Grave Story: Bobo Holloman (1923-1987)

Here lies Alva Lee “Bobo” Holloman, who was the first pitcher in baseball’s Modern Era to throw a no-hitter in his first major-league start. He also has one of the shortest careers of any pitcher who threw a no-no. Holloman pitched 22 games for the St. Louis Browns in 1953.

(Editor’s note: The opening paragraph originally stated that Holloman was the only Modern Era pitcher to throw a no-hitter in his first start. That was true up until Tyler Gilbert of the Arizona Diamondbacks no-hit the San Diego Padres on August 14, 2021.)

The fun thing about no-hitters is their utter unpredictability. Great pitchers can go a whole career and never get close, and some run-of-the-mill hurler might catch lightning in a bottle for 27 outs and put his name in the history book. The game I’ll briefly describe below was one of the unlikeliest of the near 300 no-hitters ever thrown.

So, May 6, 1953, Browns versus the Philadelphia Athletics. Holloman to that point had pitched in relief in 4 games and had an 8.44 ERA in 5-1/3 innings. Fewer than 2,500 people showed up to the matchup of two thoroughly average teams on a rainy night. The weather was so terrible that Browns owner Bill Veeck gave those 2,473 fans a complimentary pass to another Browns game as a reward for their loyalty.

Rain or not, Holloman’s magic touch resulted in a 6-0 no-hit win. He also singled twice and drove in 3 runs. As no-hitters go, it wasn’t a particularly dominating affair. Holloman walked 5, struck out only 3 and committed a fielding error. He wasn’t fooling the A’s. In his memoir,
Veeck–As In Wreck: The Autobiography of Bill Veeck, Veeck wrote, “Big Bobo went out and pitched against the Athletics, the softest competition we could find, and everything he threw up was belted. And everywhere the ball went, there was a Brownie there to catch it.”

Bobo Holloman, center, along with catcher Les Moss (left) and shortstop Billy Hunter (right), celebrates his no-hitter.

In the second inning, Jim Dyck made a leaping catch of what should have been a double by the A’s Gus Zernial. With four outs to go, shortstop Billy Hunter made a diving grab of Joe Astroth’s would-be single and made a perfect throw to first base. Bobo danced in and out of trouble the whole game. An Astroth bunt rolled foul at the last second. A line drive to second base turned into a double play, one of three the A’s hit on the day. While it wasn’t pretty, it was still a no-hitter.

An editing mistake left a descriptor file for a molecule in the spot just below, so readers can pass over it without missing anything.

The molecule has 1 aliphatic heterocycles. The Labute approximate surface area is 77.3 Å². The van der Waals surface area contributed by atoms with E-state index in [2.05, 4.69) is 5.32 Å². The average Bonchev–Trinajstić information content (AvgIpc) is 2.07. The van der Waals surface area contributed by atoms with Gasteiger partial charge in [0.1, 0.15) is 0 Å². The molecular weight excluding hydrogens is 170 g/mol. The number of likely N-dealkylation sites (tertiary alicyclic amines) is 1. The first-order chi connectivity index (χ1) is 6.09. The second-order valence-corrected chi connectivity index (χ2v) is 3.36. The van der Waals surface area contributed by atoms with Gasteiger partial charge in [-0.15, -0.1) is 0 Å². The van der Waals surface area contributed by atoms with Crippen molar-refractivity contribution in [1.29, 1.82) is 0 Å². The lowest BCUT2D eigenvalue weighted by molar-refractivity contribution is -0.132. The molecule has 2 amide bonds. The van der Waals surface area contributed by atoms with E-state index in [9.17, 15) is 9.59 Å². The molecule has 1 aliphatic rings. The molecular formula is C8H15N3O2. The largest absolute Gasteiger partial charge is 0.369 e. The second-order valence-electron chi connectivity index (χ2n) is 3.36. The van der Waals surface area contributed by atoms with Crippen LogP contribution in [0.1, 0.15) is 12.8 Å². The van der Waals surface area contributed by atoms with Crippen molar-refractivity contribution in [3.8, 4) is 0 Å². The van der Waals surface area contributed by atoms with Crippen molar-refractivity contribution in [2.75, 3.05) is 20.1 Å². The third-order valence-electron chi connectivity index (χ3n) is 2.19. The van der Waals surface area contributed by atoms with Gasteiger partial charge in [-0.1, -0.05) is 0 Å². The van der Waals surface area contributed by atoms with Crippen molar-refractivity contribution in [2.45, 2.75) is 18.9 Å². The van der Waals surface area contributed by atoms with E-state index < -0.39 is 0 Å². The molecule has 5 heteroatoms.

It was a good thing Holloman had the magic that night, because Veeck was about to ship him back to the minors. Holloman, who entered baseball after serving in World War II, had put together several good seasons in the minors, including a 16-7 record for Syracuse in 1952. The Browns paid Syracuse $10,000 for Holloman’s contract, only to find that his oversized personality didn’t compensate for his general lack of ability.

“He could outtalk me, outpester and outcon me,” Veeck wrote. “Unfortunately, he could not outpitch me.”

The only reason Holloman even made that start is because he’d spent weeks begging manager Marty Marion for a chance. It broke baseball convention in a big way, but it worked. The Browns decided to give Holloman his start and then dump him — but fate intervened.

“I’m mighty happy that he pestered me into giving him his chance to start that game. He proved to me that he’s just about as good as he thinks he is,” Marion said.

Holloman made more starts after that, but he routinely got knocked out of the game early. A month after his no-hitter, he got knocked out of the starting rotation entirely and was back in the bullpen. He made a few more starts, and a couple were even good ones, but the magic was clearly gone. After getting torched for 6 runs in 1-2/3 innings of relief work against the Washington Senators on July 13, Holloman was sent to Toronto of the International League. Within two-and-a-half months of his no-hitter, his MLB career was over. His time in the majors resulted in a 3-7 record, 5.23 ERA, 1.821 WHIP and 50 walks in 65-1/3 innings.

Holloman played for five different teams in 1954, picking up a 4-8 record in 20 games. That was his final season. He won 118 minor-league games, but when he crashed, he crashed hard. Part of that could have been his workload. After pitching a full season for Syracuse in 1952, Holloman went to winter ball in Puerto Rico and won 20 more games. When that ended, he reported to Spring Training with the Browns, essentially pitching right through the offseason. Such a schedule is unheard of now, but Holloman pitched at least a full calendar year without any extended rest. His walk ratio in the minors was never great to begin with, but his quick exit from baseball and complaints of arm problems in later interviews would indicate that he was pitched past his breaking point.

Holloman’s experience in the majors left a mark, and he fell into and out of a severe drinking problem in his retirement. He and his wife settled in Athens, Ga., where they opened an advertising agency. He also scouted for the Baltimore Orioles (formerly the Browns). Bobo Holloman died of a heart attack on May 1, 1987. He was 64 years old. He is buried in Evergreen Memorial Park Cemetery in Athens, Ga.


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